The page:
I hate going back to work after a four-day weekend, but pretending to work with a Windows drudgery simulator? That's what game developer Pippin Barr's It is as if you were doing work allows players to experience, and it's actually kind of fun.
I log in and immediately set to "work" writing an email. As I type (it doesn't matter what keys I hit, the text comes out in pre-written nonsense) more windows appear and overlap, asking me to click various options. I hit "Begin" on a prompt about jet engines, "Add" in another about wearable computers, write another email, and slide a slider.
A window pops up—barely heading off an existential crisis about the futility of writing—and asks me to click Enact on Biological Immortality. Another window overlaps that one and urges me to "Work like you don't need the money." A stock image of white men shaking hands says "Stay positive."
Barr said he created It is as if you were doing work as a salve to the office drones who will eventually be displaced by robots.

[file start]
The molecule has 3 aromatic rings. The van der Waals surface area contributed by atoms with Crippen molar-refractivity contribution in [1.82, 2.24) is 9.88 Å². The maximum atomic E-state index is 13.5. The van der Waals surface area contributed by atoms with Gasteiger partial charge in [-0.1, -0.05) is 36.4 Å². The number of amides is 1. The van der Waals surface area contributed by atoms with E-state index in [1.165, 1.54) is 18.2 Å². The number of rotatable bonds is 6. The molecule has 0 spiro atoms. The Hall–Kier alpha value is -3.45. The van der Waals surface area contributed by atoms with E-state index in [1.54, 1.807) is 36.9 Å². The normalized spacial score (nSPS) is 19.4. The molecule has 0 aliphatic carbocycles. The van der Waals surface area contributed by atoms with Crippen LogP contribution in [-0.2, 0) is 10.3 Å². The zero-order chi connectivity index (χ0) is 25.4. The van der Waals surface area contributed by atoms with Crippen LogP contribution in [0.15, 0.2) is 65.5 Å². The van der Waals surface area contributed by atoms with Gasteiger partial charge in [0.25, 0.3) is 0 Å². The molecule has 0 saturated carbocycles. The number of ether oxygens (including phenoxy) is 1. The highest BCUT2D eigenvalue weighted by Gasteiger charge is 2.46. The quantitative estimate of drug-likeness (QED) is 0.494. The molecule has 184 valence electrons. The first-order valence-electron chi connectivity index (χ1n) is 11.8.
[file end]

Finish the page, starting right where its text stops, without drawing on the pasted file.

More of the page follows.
"The game poses as an application that humans who have been put out of work by robots and AI can play as a way to recapture the sense they once had of doing work and being productive," Barr wrote. "It's a kind of semi-condescending service offered by this new world to those of us who can't deal with it."
"It's a kind of semi-condescending service offered by this new world to those of us who can't deal with it."
He noted that the sound effects are from Windows 95 and Windows 98 systems, and the wacky technology names are from programmer Darius Kazemi's corpora database of words and names on GitHub.
The pace of mundane tasks hits the level of busyness between boredom and panic that could keep you toiling away like it's 1996 and humans aren't yet heading for obsolescence. It might not sound like the most fun game in the world, but it sure beats doing any actual work today.
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